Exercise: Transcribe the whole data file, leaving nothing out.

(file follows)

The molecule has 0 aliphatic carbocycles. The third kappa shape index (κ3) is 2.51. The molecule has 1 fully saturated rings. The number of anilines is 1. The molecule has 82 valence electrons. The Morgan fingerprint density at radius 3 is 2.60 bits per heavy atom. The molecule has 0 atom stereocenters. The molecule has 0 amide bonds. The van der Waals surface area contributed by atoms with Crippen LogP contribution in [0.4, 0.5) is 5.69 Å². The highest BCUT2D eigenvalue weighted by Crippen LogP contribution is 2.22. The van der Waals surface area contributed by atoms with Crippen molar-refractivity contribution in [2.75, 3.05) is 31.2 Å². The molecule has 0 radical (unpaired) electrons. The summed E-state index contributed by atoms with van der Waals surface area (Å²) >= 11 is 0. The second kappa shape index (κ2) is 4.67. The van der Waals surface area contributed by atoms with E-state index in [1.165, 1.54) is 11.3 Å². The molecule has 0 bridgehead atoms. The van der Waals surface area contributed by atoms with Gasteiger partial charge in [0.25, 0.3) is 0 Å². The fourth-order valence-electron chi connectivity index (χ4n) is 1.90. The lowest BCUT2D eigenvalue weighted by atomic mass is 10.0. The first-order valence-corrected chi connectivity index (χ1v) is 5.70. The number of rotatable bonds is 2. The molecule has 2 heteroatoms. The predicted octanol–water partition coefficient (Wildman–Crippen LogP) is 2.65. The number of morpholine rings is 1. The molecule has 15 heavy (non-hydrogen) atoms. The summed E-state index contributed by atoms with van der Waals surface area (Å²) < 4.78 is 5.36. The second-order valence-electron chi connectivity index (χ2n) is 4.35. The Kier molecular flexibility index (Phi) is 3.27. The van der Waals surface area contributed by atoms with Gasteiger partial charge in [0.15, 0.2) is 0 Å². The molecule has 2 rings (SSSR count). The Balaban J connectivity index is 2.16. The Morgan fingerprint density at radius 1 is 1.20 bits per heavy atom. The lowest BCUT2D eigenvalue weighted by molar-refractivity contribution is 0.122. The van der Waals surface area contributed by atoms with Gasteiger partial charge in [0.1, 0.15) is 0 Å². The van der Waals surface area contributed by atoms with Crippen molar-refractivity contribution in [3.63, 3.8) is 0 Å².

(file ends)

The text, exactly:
The molecule has 0 aliphatic carbocycles. The third kappa shape index (κ3) is 2.51. The molecule has 1 fully saturated rings. The number of anilines is 1. The molecule has 82 valence electrons. The Morgan fingerprint density at radius 3 is 2.60 bits per heavy atom. The molecule has 0 atom stereocenters. The molecule has 0 amide bonds. The van der Waals surface area contributed by atoms with Crippen LogP contribution in [0.4, 0.5) is 5.69 Å². The highest BCUT2D eigenvalue weighted by Crippen LogP contribution is 2.22. The van der Waals surface area contributed by atoms with Crippen molar-refractivity contribution in [2.75, 3.05) is 31.2 Å². The molecule has 0 radical (unpaired) electrons. The summed E-state index contributed by atoms with van der Waals surface area (Å²) >= 11 is 0. The second kappa shape index (κ2) is 4.67. The van der Waals surface area contributed by atoms with E-state index in [1.165, 1.54) is 11.3 Å². The molecule has 0 bridgehead atoms. The van der Waals surface area contributed by atoms with Gasteiger partial charge in [0.25, 0.3) is 0 Å². The fourth-order valence-electron chi connectivity index (χ4n) is 1.90. The lowest BCUT2D eigenvalue weighted by atomic mass is 10.0. The first-order valence-corrected chi connectivity index (χ1v) is 5.70. The number of rotatable bonds is 2. The molecule has 2 heteroatoms. The predicted octanol–water partition coefficient (Wildman–Crippen LogP) is 2.65. The number of morpholine rings is 1. The molecule has 15 heavy (non-hydrogen) atoms. The summed E-state index contributed by atoms with van der Waals surface area (Å²) < 4.78 is 5.36. The second-order valence-electron chi connectivity index (χ2n) is 4.35. The Kier molecular flexibility index (Phi) is 3.27. The van der Waals surface area contributed by atoms with Gasteiger partial charge in [0.15, 0.2) is 0 Å². The molecule has 2 rings (SSSR count). The Balaban J connectivity index is 2.16. The Morgan fingerprint density at radius 1 is 1.20 bits per heavy atom. The lowest BCUT2D eigenvalue weighted by molar-refractivity contribution is 0.122. The van der Waals surface area contributed by atoms with Gasteiger partial charge in [0.1, 0.15) is 0 Å². The van der Waals surface area contributed by atoms with Crippen molar-refractivity contribution in [3.63, 3.8) is 0 Å².